Wed, Jul 28, 2004 - Page 5 News List

Scores more die in Bangladesh floods

WATERY DISASTER Officials are worried that disease will bring the death toll even higher as two-thirds of the country remains under water

REUTERS , Dhaka

Bangladeshi women wade through a flooded road with pitchers to collect drinking water in the Bangladeshi capital Dhaka yesterday. At least 100 more people were reported killed in Bangladesh's floods, taking the death toll from three weeks of devastation to almost 400, officials said. About two-thirds of the low-lying and impoverished nation is under water in the worst floods in 15 years.

PHOTO: REUTERS

At least 100 more people were reported killed in Bangladesh's floods yesterday, taking the death toll from three weeks of devastation to almost 400, officials said.

About two-thirds of the low-lying and impoverished nation is under water in the worst flooding in 15 years. Disaster relief officials said the new deaths were reported from all over the country and victims had died of drowning, disease, snakebites or in house collapses.

The current floods have killed nearly 1,000 people across South Asia, including about 400 in India's eastern state of Bihar.

The death toll in the eastern Indian state of Assam rose to 170, state officials said yesterday. They said about 12 million people were affected by the floods in the state.

starving babies

"There is an acute scarcity of baby food and over 500,000 babies affected during the floods are starving," Assam's health minister Bhumidhar Burman said.

Over 200 doctors and paramedics had been sent to the flood areas to control the outbreak of epidemic, he told reporters.

In the Bangladesh capital Dhaka, thousands of families were crammed in overflowing temporary shelters where authorities were distributing limited supplies of food and drinking water.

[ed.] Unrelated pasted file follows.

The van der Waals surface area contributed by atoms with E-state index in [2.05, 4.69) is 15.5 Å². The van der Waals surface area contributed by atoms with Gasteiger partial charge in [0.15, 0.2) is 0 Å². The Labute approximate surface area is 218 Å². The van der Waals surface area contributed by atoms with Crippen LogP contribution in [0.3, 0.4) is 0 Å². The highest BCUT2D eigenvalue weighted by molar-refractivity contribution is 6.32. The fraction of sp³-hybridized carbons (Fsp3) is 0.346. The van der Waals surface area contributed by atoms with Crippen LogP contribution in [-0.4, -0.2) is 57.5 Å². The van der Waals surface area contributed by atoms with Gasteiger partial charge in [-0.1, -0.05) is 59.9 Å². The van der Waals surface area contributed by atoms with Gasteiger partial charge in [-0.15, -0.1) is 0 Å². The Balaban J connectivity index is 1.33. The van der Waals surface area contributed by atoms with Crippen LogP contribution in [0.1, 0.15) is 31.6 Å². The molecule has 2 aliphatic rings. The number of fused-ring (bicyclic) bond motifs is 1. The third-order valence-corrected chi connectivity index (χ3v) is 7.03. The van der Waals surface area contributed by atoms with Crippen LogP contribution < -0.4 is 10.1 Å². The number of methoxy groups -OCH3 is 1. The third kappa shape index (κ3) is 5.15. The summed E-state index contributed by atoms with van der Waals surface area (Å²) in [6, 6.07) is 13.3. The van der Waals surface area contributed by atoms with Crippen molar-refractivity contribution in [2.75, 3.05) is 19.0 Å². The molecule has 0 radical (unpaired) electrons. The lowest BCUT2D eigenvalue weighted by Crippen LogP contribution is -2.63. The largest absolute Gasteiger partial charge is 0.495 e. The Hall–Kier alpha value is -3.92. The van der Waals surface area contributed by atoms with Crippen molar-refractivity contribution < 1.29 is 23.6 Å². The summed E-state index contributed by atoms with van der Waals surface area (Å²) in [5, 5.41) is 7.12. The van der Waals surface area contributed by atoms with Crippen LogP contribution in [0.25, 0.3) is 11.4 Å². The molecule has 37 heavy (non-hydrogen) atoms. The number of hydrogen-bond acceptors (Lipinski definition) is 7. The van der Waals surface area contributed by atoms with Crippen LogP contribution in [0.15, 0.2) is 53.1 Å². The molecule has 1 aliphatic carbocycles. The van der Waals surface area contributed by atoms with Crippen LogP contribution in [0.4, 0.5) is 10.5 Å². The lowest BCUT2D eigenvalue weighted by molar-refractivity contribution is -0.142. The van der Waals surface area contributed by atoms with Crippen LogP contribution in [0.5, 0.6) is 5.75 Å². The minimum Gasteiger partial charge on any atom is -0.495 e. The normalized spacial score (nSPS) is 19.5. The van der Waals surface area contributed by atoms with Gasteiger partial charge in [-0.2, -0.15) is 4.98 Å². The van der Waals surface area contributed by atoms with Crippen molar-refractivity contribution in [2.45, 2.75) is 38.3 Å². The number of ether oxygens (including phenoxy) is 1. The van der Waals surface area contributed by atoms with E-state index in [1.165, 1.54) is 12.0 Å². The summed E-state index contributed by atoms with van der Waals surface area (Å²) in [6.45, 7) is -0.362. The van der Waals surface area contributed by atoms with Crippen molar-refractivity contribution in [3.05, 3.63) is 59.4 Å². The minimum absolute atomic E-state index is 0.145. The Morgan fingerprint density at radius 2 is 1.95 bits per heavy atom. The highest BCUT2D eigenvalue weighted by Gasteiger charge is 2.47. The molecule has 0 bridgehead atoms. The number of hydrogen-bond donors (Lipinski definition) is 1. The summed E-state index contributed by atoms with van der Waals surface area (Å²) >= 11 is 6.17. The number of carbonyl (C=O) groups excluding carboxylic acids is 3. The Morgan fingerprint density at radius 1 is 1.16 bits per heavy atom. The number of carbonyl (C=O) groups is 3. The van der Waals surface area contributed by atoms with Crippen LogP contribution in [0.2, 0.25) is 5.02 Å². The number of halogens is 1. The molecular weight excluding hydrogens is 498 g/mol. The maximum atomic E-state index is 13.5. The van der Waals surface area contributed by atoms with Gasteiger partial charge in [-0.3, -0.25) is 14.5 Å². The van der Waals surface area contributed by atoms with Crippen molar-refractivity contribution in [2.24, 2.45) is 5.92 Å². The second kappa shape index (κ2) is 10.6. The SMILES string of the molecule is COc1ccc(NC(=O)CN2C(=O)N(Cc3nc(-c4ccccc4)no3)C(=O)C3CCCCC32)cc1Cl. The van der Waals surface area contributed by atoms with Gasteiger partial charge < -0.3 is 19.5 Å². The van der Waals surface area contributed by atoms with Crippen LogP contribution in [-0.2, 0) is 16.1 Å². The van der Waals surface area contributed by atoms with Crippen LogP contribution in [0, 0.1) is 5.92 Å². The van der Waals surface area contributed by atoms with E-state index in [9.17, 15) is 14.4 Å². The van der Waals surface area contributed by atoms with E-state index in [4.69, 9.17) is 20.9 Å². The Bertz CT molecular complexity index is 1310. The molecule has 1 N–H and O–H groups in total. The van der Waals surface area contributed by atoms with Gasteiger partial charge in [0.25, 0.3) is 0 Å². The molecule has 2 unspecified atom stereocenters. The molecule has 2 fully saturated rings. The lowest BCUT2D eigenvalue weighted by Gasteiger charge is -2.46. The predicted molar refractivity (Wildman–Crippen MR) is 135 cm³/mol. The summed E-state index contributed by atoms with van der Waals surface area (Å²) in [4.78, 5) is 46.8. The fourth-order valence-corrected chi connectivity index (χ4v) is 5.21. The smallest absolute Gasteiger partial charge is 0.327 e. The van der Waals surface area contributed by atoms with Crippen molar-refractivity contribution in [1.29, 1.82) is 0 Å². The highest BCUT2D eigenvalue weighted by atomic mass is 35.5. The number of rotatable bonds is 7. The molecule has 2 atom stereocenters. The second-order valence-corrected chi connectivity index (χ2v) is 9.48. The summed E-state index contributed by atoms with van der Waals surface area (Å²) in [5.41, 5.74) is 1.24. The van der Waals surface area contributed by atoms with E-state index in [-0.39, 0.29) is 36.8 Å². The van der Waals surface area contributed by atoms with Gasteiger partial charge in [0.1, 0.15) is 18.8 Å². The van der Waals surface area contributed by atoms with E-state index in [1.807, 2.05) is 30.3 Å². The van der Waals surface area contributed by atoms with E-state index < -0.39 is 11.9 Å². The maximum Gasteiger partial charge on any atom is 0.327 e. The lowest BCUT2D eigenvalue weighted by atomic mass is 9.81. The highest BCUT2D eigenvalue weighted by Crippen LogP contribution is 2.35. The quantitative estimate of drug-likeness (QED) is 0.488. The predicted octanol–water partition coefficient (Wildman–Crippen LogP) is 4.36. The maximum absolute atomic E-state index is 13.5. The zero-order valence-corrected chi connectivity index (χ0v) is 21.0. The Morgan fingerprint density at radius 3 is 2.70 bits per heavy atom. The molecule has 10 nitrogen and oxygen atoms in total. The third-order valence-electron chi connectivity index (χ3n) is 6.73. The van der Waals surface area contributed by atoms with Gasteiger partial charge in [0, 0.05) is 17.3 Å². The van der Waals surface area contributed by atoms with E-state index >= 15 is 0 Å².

Officials said more than 100,000 people had moved into schools and high-rise buildings in the city, and thousands more were expected to join them.

"There is hardly any room left for them," said an official in the Old Dhaka area. The situation turned worse as rising floodwater entered some of the shelters, witnesses said.

The floods have inundated large parts of the capital city of 10 million people, forcing thousands of residents to take boats to work.

Many streets were under waist-deep water, where boats replaced rickshaws as primary mode of transport.

FILTH ALL AROUND

The city's sewage system has broken down and water-borne diseases are rampant.

"Conditions are getting worse every day. The water is rising and bringing in more filth," said Abu Kalam, a government official in Dhaka's Madartek area. "We are living in an open sewer."

Authorities have warned the public against eating fish caught in floodwaters. Fish and rice are staples in the nation.

Authorities and volunteers distributed cooked food and drinking water in jerry cans in the shelters but supplies were inadequate, witnesses said.

"It is difficult to cope with huge demand for life-saving materials but we are trying not to deprive anyone," a disaster management official said.

The government's flood monitoring cell so far confirmed 329 deaths while health officials said at least 60 people died of diarrhoea and other water-borne diseases.

Nearly 500 patients were being treated in Dhaka's International Center for Diarrhoeal Disease Research hospital yesterday.

Doctors said the flow of patients, mostly children, would rise once the floodwaters started receding.

It is the worst flooding in Bangladesh since 1988 when about 3,500 people died.

The floods have left more than 10 million people homeless. Agriculture officials said paddy and other crops worth US$380 million had been lost.

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